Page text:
It’s easy to believe that you are the city on a hill, even as the relentless forces of global politics are building up mountains all around you. Jesus said that the high would be made low and the low high, and even though that principle has been at work in the world throughout history, the ever-increasing speed of life in our global community makes it seem that much more prophetic. The question now for Christian Mystics, especially those in the US, is how to rise above the problems of the multitude and not simply mirror them in our personal spiritual life.
America was once the leader in fairness in the market place. We believed that anyone could be successful if they worked hard enough and offered a good product. Craftsmanship was valued for its own sake, and innovation and inventiveness were the driving ideals. Now, profitability is all that matters. But, as the saying goes, not everything that counts can be counted. The same applies in our personal lives: have we become too busy to keep God first?
What made America great was its belief in the individual, that people’s lives were not limited by the class they were born into. But whereas oppression can strengthen the social bonds among equals, individualism tends to shred them. Breaking out of the feudal past has led to unprecedented opportunities, and many have prospered, but unless everyone benefits, all will suffer. An economy has to be as concerned with the health of the society it lives in as much as it is with the lifestyle of those at the top.
Calling ourselves spiritual does not make us so. Huston Smith said it best: “It’s not the altered states but the altered traits that are important.” What good does it do to have all these amazing experiences if our character remains the same? The push toward having actual spiritual experiences was a welcome relief from the moralistic dogmas of the past, but we must not neglect being moral. We cannot allow our sense of spiritual exceptionalism make us believe that we are too good to be good. And while sexual mores are important, they are essentially private, whereas honesty in business and compassion in the courts of law affect everyone – profoundly and immediately. What you do behind closed doors is your business, as long as it doesn’t entail screwing the public at large.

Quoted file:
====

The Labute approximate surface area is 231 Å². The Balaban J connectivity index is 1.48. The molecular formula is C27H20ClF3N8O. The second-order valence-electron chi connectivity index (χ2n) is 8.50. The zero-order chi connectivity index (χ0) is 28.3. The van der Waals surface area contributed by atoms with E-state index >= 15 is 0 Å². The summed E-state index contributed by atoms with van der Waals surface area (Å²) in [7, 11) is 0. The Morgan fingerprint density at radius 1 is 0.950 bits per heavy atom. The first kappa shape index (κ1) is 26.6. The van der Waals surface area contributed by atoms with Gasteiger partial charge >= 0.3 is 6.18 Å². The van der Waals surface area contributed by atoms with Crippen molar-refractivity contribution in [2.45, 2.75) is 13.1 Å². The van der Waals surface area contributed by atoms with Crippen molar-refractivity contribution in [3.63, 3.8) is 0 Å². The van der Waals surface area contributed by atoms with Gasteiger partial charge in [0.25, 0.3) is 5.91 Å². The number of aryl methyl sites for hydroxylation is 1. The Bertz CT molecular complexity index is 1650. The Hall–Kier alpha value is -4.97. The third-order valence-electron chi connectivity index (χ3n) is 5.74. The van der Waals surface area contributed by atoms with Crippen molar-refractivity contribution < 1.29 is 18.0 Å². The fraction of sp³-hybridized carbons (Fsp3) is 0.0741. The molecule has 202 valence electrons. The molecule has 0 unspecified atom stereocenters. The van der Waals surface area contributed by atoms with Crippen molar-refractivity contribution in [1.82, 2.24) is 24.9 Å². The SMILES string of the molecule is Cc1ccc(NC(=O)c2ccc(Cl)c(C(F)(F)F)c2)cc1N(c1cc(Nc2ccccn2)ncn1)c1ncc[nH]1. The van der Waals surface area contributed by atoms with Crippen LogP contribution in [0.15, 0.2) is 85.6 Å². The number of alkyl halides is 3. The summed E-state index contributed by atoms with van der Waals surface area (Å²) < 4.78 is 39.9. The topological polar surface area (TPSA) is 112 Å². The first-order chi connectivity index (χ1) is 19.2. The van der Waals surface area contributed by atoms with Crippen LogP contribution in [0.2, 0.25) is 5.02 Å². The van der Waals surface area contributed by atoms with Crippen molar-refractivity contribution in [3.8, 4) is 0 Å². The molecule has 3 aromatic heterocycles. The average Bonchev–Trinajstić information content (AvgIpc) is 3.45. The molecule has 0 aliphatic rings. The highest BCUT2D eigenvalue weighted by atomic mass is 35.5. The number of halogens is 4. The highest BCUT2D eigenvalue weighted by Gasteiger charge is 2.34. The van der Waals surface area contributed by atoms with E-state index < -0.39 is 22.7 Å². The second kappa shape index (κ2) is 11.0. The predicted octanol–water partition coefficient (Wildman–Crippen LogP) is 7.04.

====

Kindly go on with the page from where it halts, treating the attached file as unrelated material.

The more spiritual we get, the more we realize that we are no better than anyone else. Everyone matters. As soon as you believe that the world would be better off if this or that group would simply disappear, you’ve lost it. America was great because of the principles it was founded upon. Those principles are spiritual. To be “chosen” means that you have been given something to live up to, not a license to do whatever you want.